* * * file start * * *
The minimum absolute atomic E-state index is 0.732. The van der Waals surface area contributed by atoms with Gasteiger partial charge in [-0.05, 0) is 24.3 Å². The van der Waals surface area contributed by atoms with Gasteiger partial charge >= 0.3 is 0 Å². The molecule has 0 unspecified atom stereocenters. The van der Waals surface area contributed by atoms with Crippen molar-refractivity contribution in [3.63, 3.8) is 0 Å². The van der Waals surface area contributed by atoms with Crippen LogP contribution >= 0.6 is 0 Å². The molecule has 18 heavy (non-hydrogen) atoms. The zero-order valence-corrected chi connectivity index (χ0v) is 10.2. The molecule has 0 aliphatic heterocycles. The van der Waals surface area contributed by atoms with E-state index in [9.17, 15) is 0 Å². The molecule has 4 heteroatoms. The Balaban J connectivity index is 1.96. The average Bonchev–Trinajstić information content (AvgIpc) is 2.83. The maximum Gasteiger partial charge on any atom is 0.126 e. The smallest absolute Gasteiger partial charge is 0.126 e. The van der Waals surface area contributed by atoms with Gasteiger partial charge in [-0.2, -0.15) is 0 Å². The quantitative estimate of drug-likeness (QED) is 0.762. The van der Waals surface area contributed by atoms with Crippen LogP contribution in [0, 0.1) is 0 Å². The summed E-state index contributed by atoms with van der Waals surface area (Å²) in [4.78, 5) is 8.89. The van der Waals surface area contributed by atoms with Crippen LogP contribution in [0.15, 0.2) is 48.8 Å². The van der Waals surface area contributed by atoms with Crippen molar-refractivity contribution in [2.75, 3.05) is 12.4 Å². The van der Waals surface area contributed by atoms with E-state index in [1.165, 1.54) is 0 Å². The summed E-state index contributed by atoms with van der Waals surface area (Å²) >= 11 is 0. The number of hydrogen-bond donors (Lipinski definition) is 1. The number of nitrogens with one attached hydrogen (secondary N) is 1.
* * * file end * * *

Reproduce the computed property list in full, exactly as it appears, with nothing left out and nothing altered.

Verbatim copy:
The minimum absolute atomic E-state index is 0.732. The van der Waals surface area contributed by atoms with Gasteiger partial charge in [-0.05, 0) is 24.3 Å². The van der Waals surface area contributed by atoms with Gasteiger partial charge >= 0.3 is 0 Å². The molecule has 0 unspecified atom stereocenters. The van der Waals surface area contributed by atoms with Crippen molar-refractivity contribution in [3.63, 3.8) is 0 Å². The van der Waals surface area contributed by atoms with Crippen LogP contribution >= 0.6 is 0 Å². The molecule has 18 heavy (non-hydrogen) atoms. The zero-order valence-corrected chi connectivity index (χ0v) is 10.2. The molecule has 0 aliphatic heterocycles. The van der Waals surface area contributed by atoms with E-state index in [9.17, 15) is 0 Å². The molecule has 4 heteroatoms. The Balaban J connectivity index is 1.96. The average Bonchev–Trinajstić information content (AvgIpc) is 2.83. The maximum Gasteiger partial charge on any atom is 0.126 e. The smallest absolute Gasteiger partial charge is 0.126 e. The van der Waals surface area contributed by atoms with Gasteiger partial charge in [-0.2, -0.15) is 0 Å². The quantitative estimate of drug-likeness (QED) is 0.762. The van der Waals surface area contributed by atoms with Crippen LogP contribution in [0, 0.1) is 0 Å². The summed E-state index contributed by atoms with van der Waals surface area (Å²) in [4.78, 5) is 8.89. The van der Waals surface area contributed by atoms with Crippen LogP contribution in [0.15, 0.2) is 48.8 Å². The van der Waals surface area contributed by atoms with Crippen molar-refractivity contribution in [2.75, 3.05) is 12.4 Å². The van der Waals surface area contributed by atoms with E-state index in [1.165, 1.54) is 0 Å². The summed E-state index contributed by atoms with van der Waals surface area (Å²) >= 11 is 0. The number of hydrogen-bond donors (Lipinski definition) is 1. The number of nitrogens with one attached hydrogen (secondary N) is 1.